- posted by Dien S Yuen
The Diversity in Philanthropy Project recently released a study called, Social Catalysts: A Case Study of Fifteen Successful Diversity Focused Funds. The purpose was to put forth information about these funds so that more collaboration between these funds and mainstream foundations could take place. There are only a handful of ethnic based - community funds in the U.S., and these are naturally the places where individuals start from when looking to give in their own ethnic community. One would also assume that since these funds are closer to their community they can address problems that directly affect them with that much more impact and in a culturally appropriate way.
Of the fifteen funds from the study, three of them are Asian: (1) Asian American Federation (NY); (2) Asian Pacific Fund (San Francisco); and (3) Asian Women's Giving Cirlce (NY). These three groups are very different in structure, strategy and focus. For example, the Asian Women's Giving Circle is a donor advised fund of AAPIP and their funding is derived from a group of donors and volunteers that run the circle. Whereas, the Asian Pacific Fund was started by the United Way and several local foundations and has permanent staff.
The issue with the Asian-related funds are they they are geographically focused. APF serves the Bay Area community, AAF serves NY and the AWGC serves NY and focuses on arts activism. Therefore, donors that do not live in these geographic areas must rely on themselves, their advisors, local community groups, and regional community foundations to assist them.
The study is an interesting read and I hope it helps mainstream foundations understand more of how these funds work. But these funds also need support to sustain themselves when starting out or during its expansion phases. With this research now available as a guide on how to invest in successful focused funds like these, the question now is, who will step up and support not just these current groups but future ones as well? How do we use the information to attract and encourage investments into community philanthropy?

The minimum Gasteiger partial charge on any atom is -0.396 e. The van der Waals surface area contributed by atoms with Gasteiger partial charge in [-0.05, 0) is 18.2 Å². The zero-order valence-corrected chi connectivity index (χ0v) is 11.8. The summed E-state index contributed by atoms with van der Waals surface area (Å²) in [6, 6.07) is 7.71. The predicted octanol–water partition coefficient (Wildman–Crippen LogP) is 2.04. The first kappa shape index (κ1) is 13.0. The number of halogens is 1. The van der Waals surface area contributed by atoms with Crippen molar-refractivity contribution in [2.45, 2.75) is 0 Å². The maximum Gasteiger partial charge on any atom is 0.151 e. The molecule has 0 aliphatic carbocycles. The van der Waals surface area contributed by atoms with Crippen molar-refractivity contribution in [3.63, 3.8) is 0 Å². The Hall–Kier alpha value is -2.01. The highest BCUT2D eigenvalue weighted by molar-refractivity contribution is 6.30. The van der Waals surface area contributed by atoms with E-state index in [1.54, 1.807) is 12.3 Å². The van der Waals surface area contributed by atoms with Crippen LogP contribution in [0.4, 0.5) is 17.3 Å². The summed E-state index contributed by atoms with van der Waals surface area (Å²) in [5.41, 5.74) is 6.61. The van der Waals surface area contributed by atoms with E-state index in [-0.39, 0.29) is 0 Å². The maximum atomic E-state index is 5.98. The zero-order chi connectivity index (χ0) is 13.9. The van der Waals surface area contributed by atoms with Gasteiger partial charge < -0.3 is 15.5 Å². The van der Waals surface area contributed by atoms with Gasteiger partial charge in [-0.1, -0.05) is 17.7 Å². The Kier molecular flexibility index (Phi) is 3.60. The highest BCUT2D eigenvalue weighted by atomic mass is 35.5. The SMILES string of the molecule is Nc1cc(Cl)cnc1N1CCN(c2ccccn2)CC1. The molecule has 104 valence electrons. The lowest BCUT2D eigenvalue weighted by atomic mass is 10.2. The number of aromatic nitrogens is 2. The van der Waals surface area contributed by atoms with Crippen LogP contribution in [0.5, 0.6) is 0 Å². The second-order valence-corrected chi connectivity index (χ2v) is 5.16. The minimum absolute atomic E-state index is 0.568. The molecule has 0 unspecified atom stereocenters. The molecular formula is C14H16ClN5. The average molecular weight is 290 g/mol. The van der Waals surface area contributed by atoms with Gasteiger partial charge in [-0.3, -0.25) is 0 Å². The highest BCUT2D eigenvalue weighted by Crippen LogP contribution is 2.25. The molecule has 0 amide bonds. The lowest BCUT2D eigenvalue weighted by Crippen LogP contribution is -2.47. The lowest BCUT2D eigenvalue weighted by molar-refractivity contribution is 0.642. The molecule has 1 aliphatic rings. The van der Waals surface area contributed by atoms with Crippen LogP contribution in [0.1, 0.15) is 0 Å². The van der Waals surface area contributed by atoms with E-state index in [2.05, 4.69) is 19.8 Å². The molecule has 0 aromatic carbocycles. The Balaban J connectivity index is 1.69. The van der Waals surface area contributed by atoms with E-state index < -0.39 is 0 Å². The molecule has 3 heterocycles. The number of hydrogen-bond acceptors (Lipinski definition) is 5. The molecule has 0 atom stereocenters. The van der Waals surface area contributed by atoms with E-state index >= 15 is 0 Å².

Perhaps, the next step is to position these funds as attractive investments not just for mainstream foundations but also for individual donors. If you looked at the Asian funds, the key to success is really derived from their work with individual donors of the Asian community. So perhaps the investment by mainstream foundations is to grow the capacity of these funds to work more with individual donors of the Asian community. The investment would then be leveraged to increase not just support to the Asian community but also help individuals become engaged philanthropists in the general community overall.
Here is a brief summary of the primary factors that contributed to the success of the fifteen funds:
1. Leadership - all the funds involved grassroots leaders committed to increasing philanthropic dollars in their particular communities. They were founded by a dedicated leader(s) who were willing to invest in starting and sustaining a new venture. In the case of APF, the executive Gail Kong, has been there since their founding in 1993. Hali Lee, still with AWGC is still leading the circle. Cao O, of AAF has led the organization since its inception in 1990.
2. Adaptability - They built capacity by diversifying their funding and investing in staff and infrastructure. Many were able to secure early endowments and/or multi-year funds from established grantmakers.
3. Responsible stewardship - They wanted to ensure that their grant-making would directly benefit the community and that grants would be available on the basis of transparent guidelines and processes. According to the report, AAFmakes about $250,000 in grants each year, and APF makes annual grants totaling $200,000. AWGC raised $60,000 in its first year and $70,000 in the second year.
4. Multiple social change strategies - These funds used multiple social change strategies or a combination of them (they include social service, social partnership, social activism, and social entrepreneurship). AAF is engaged in all these strategies due to the needs of their affiliated agencies. They remain flexible to address infrastructure needs of its affiliated agencies while also investing in programs. As Cao explained: We're not just responding; we are also proactive. From where we sit, we see certain gaps that we have filled by incubating start-ups.
Photo courtesy of Northcountry Boy